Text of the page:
5 Reasons You Should Eat Oysters

Last week, my family and I went on vacation to a beach in Connecticut where my grandparents have a cottage. I had two goals for myself during the trip: 1) to learn how to juggle, and 2) to try raw oysters. I still can’t juggle very well, but I did try raw oysters. And I liked them. And here are 5 reasons you should eat them too.

1. They’re surprisingly nutrient-dense

These slimy little balls of sea snot don’t look like much, but it turns out they’re overflowing with nutrition. This is one of the big reasons I wanted to try them – they kept cropping up on lists of “superfoods” alongside other hard-hitters like liver and egg yolks and dark leafy greens. I was starting to feel left out of the nutrient-seeker club.

Oysters are most renowned for their zinc content, at around 66 mg per dozen (according to the USDA food database). That’s over FOUR TIMES the daily value of 15mg, which is awesome because the typical Western dieter could do with a little more zinc in their life. Zinc is depleted during stress (not that any of us are ever stressed), and high intakes of grains and other phytate-containing foods can result in low zinc levels. (1)

Oysters also have 7-10 mg iron (about half the daily value), 33 -107 mcg selenium (daily value is 70 mcg), 30-55 mg magnesium, and 109 mg choline, which doesn’t compare to the ~150 mg choline in one egg yolk, but it ain’t too shabby!


2. They’re sustainable

Several factors come into play when thinking about food sustainability. For instance, you want the environment to be disrupted as little as possible during the production of the food, unlike factory farms that pollute the waterways or trawling operations that destroy entire underwater ecosystems. Ideally, you’d like the food to be part of a healthy, self-sustaining ecosystem while it’s growing, unlike the vast mono-crop farms that deplete the soil, disrupt habitats, and require constant spraying with pesticides and herbicides to maintain.

Luckily, oysters are a solid choice on all these fronts. First of all, you’d be hard-pressed to eat lower on the food chain than an oyster (plankton smoothie, anyone?). And (perhaps surprisingly), farmed oysters are an even better choice than wild oysters.

Because oysters are filter-feeders, all that’s involved in farming them is sticking them in the ocean in nets or trays and letting them grow. They don’t need additional feed, chemicals, or antibiotics, and according to the New England Aquarium, oyster farms can actually improve local water quality. And unlike with wild oysters, you don’t risk disrupting the natural ocean habitat when you harvest them.


3. They’re versatile

I personally have only tried raw oysters and smoked tinned oysters, and found the smoked oysters distinctly unpleasant. But I’ve been told oysters are delicious fried, grilled, baked, steamed, or stewed as well. At some point I’ll probably branch out and try oysters cooked different ways, but I have to say – I’m pretty picky when it comes to food textures, and I really don’t like the texture of cooked clams or mussels.  I’m not a huge fan of the taste, either. So if cooked oysters are anything like other cooked bivalves, I’ll probably stick with raw oysters, which are smooth and easy to chew, and taste fresh and salty instead of bitter and musty.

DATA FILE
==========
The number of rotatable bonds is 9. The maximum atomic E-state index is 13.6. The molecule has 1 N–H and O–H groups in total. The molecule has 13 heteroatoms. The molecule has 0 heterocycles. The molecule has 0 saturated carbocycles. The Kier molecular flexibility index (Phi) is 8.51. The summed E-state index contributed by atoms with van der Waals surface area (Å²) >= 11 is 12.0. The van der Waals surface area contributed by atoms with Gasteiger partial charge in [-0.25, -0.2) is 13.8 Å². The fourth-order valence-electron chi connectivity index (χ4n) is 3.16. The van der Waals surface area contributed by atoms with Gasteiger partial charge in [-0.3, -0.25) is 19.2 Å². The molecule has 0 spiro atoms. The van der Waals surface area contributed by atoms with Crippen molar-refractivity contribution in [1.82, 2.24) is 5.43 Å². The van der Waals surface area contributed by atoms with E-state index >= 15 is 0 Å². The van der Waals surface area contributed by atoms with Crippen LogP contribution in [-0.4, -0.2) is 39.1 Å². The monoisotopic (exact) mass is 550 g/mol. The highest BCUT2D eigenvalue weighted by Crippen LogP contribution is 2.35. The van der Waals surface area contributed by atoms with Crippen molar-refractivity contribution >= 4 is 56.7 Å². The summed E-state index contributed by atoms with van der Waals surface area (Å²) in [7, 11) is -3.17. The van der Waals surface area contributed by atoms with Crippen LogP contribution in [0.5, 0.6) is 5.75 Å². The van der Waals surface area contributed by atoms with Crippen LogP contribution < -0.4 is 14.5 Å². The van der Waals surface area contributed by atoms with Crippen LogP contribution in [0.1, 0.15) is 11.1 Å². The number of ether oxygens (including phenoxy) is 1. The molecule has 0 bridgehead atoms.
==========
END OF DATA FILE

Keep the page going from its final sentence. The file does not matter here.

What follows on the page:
But have I mentioned how many different things you can put on raw oysters? I like lemon juice and horseradish, but you could also try cocktail sauce, hot sauce, chimichurri, bacon and jalapeño, pesto, mignonette sauce, or whatever other tasty sauce or topping you can come up with. More ideas (and some serious oyster porn) here.


4. They might just be a perfect food for vegans

*Huddles behind computer screen awaiting an enraged vegan mob wielding spears of sharpened kale stalks*

Before you impale me with a vegetable, hear me out. I truly respect vegans who decide to forgo all animal products to reduce animal suffering, lessen their personal carbon footprint, and improve their health. The trouble is, lots of nutrients are really hard (or impossible) to get from plant foods alone, and unless someone has superior genetics and a truly formidable squad of intestinal microflora, they’d need to take a few supplements to avoid suffering from nutrient deficiency-related health woes.

…or maybe not. A year or two ago, I came across the idea of “bivalveganism” on Denise Minger’s website Raw Food SOS. (If you don’t know who Denise Minger is, I highly recommend you acquaint yourself with her work. She doesn’t blog much, but she’s my favorite health writer by far. And she likes cats.)

According to a couple articles I found online (here and here), oysters don’t have a central nervous system and are unlikely to experience pain the way humans and other animals do. And I already mentioned the impressive sustainability of the oyster, so oysters seem perfectly aligned with both the ethical and environmental ideals of veganism. And as far as health is concerned, oysters supply ample amounts of iron and zinc – two nutrients that are difficult to get on a vegan diet – as well as some B12, which is impossible to get from plants. If I were still vegan, I’d definitely much rather eat oysters a couple times a week than have to take several different supplements.


5. They’re delicious

No further elaboration needed. Go eat them. And then leave a comment letting me know your favorite way to eat oysters!


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